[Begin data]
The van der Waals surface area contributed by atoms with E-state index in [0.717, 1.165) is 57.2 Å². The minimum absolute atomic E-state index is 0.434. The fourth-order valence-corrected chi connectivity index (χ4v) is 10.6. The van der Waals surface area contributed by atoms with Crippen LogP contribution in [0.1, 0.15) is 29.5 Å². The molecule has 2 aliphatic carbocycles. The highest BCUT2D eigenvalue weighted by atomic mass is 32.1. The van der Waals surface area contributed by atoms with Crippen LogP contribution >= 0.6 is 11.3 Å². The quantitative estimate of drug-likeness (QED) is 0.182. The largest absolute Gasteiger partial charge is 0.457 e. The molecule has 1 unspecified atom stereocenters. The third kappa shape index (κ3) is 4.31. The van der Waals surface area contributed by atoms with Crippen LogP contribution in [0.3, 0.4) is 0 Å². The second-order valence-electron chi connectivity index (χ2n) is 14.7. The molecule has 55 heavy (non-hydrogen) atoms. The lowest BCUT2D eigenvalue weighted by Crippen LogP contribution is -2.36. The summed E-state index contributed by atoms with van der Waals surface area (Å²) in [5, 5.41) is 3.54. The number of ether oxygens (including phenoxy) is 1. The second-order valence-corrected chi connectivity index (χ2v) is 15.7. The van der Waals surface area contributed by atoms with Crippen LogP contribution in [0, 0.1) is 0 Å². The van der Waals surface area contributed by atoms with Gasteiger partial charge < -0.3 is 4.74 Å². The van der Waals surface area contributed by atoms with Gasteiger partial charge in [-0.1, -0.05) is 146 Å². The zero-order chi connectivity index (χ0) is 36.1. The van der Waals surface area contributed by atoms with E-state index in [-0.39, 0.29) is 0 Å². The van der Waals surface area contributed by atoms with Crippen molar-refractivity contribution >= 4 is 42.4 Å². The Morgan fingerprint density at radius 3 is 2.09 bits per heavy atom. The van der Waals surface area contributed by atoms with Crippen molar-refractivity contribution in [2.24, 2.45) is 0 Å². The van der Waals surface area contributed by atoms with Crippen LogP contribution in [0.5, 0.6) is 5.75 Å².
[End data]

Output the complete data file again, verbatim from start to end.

The van der Waals surface area contributed by atoms with E-state index in [0.717, 1.165) is 57.2 Å². The minimum absolute atomic E-state index is 0.434. The fourth-order valence-corrected chi connectivity index (χ4v) is 10.6. The van der Waals surface area contributed by atoms with Crippen LogP contribution in [0.1, 0.15) is 29.5 Å². The molecule has 2 aliphatic carbocycles. The highest BCUT2D eigenvalue weighted by atomic mass is 32.1. The van der Waals surface area contributed by atoms with Crippen LogP contribution >= 0.6 is 11.3 Å². The quantitative estimate of drug-likeness (QED) is 0.182. The largest absolute Gasteiger partial charge is 0.457 e. The molecule has 1 unspecified atom stereocenters. The third kappa shape index (κ3) is 4.31. The van der Waals surface area contributed by atoms with Crippen LogP contribution in [0.3, 0.4) is 0 Å². The second-order valence-electron chi connectivity index (χ2n) is 14.7. The molecule has 55 heavy (non-hydrogen) atoms. The lowest BCUT2D eigenvalue weighted by Crippen LogP contribution is -2.36. The summed E-state index contributed by atoms with van der Waals surface area (Å²) in [5, 5.41) is 3.54. The number of ether oxygens (including phenoxy) is 1. The second-order valence-corrected chi connectivity index (χ2v) is 15.7. The van der Waals surface area contributed by atoms with Crippen LogP contribution in [0, 0.1) is 0 Å². The van der Waals surface area contributed by atoms with Gasteiger partial charge < -0.3 is 4.74 Å². The van der Waals surface area contributed by atoms with Gasteiger partial charge in [-0.1, -0.05) is 146 Å². The zero-order chi connectivity index (χ0) is 36.1. The van der Waals surface area contributed by atoms with E-state index in [-0.39, 0.29) is 0 Å². The van der Waals surface area contributed by atoms with Crippen molar-refractivity contribution >= 4 is 42.4 Å². The Morgan fingerprint density at radius 3 is 2.09 bits per heavy atom. The van der Waals surface area contributed by atoms with Crippen molar-refractivity contribution in [2.24, 2.45) is 0 Å². The van der Waals surface area contributed by atoms with Crippen LogP contribution in [0.5, 0.6) is 5.75 Å².